Dana White is no stranger to controversy. 

The current UFC president faced the same backlash his Power Slap league is getting now when he helped launch the mixed martial arts fight scene into mainstream. 

Those in the MMA scene and affiliated with the UFC have been among White’s harshest critics. 

“It is a terrible look to have the UFC associated with this slap fighting. It is completely sadistic and people are going to likely end up with brain damage. This is just violence porn,” commented MMA fighter David Avellan on Twitter. 

Current MMA coach Eric Nicksick agrees.

Last month he tweeted: “A few things that make combat sports so great are the art of defense and countering. Not standing with your hands at your side and taking blunt force trauma to the dome, while an Olympic power lifter tries to knock cerebral brain fluid out of [your] ears and nose.”

Speaking on the “Pat McAfee Show” last September, White fired back at his critics. 

“This is the same exact shit that I heard about UFC: ‘Oh, these guys aren’t athletes and, you know, they’re rolling around on the ground and they can do this and that, and there aren’t no rules and it’s not like boxing.’ I heard all this shit 20 years ago,” he said.

Maybe White is just ahead of the curve.

Once considered a brash upstart promoting a rogue sport, the UFC has become legitimized in many aspects with a growing following. 

White took his Power Slap straight to the Nevada State Athletic Commission just as he did UFC to get it properly sanctioned and licensed. 

And as state officials in Nevada were signing off on slap fighting as a legitimate sport, White struck a deal with TBS to televise his matches under the moniker “Power Slap: Road to the Title.” Audiences have been slow to respond with viewership waning at just under 300,000. 

After the first few episodes featured one contestant knocked unconscious and another sent to the ground twitching, TBS and Power Slap received plenty of backlash from the viewing public. 

White insists his sport has taken all the necessary precautions at great expense to make it as safe as possible. He often compares slap fighting to boxing where athletes receive 300-400 blows during an average fight. In slap fighting, they might get whacked three to five times per event.

 “Nobody’s asking you to watch this,” White said during a self-produced interview. “Oh, you’re disgusted by it? Watch ‘The Voice.’”

For Bettor Or Worse

Officially, Wyoming is not weighing in on whether it’s right or wrong to slap someone silly for sport.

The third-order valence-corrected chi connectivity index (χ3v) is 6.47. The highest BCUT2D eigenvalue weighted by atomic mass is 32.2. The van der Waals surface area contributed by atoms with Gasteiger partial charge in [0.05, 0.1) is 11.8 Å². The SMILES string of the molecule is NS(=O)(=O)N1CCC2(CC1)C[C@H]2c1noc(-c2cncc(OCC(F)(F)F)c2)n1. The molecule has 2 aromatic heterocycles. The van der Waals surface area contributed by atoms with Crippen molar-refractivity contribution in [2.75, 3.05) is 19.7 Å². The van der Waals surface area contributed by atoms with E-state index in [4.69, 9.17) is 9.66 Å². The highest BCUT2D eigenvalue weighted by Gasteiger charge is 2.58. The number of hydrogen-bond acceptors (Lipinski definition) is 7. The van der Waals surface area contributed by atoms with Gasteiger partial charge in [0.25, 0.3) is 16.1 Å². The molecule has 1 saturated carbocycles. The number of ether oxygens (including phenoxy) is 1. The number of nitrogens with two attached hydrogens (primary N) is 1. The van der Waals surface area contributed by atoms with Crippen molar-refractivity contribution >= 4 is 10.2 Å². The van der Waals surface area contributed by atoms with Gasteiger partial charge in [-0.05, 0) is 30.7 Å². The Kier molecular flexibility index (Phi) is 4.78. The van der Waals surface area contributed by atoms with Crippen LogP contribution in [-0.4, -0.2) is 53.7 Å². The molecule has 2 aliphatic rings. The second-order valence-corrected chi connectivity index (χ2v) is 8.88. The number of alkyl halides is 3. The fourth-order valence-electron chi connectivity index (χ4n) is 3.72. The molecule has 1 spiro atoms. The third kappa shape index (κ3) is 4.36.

State officials are simply saying it’s OK to bet on it. And that’s saying something considering the sport is still in its infancy and bookies still aren’t sure how to even handicap or take action on it. 

European slap fighting league SlapFIGHT has been around longer than Power Slap. Wagering on those events has been available via DraftKings since late last year. Bettors in Oregon, Wyoming, Colorado and Connecticut have been wagering on that action using DraftKings, FanDuel and the like. 

On Feb. 8, Wyoming became the first state to approve wagering on Power Slap League events. That same day an agreement between Power Slap and U.S. Integrity was announced, making the nation’s leading technology-driven sports wagering monitoring company the overseer of betting in 2023. 

Still, it remains to be seen just what bettors can put their money down on. 

Betting industry giant FanDuel is one of the online wagering sites toying with the idea of taking bets on slap fighting.

Wyoming Not Slap-Happy

While Wyoming is bullish on slap fight wagering, as well as high on combat sports in general, don’t expect to see the Cowboy State hosting a sanctioned slap-fest anytime soon. 

Think about it. The derivation of “slap-happy” is defined as someone who is “punch drunk” or “stupefied from repeated blows to the head.” It doesn’t sound like something you’d even enter your mother-in-law in. 

And Pedersen — as high as he is on MMA, Lethwei Burmese boxing, Brazilian Jiu-Jitsu, bare-knucks, ice fighting and just about any way two people can wail on each other — isn’t going there either. 

 “We won’t regulate this sport in Wyoming. You won’t see it come here,” Pedersen told Cowboy State Daily. “A couple years ago, we were all real excited about it. But after watching it more, I’ve really changed my position.”

Pedersen added he just doesn’t see a “sporting” aspect to the event. Unlike MMA or boxing, athletes in slap contests have no chance to defend themselves; to dodge, duck, dip, dive or dodge the blows.

“The only defense in the [slap fighting] is, ‘I can take getting slapped longer than you,’” he said. “I don’t know how this doesn’t end in long-term CTE (chronic traumatic encephalopathy) or death for fighters.”

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Jake Nichols

Features Reporter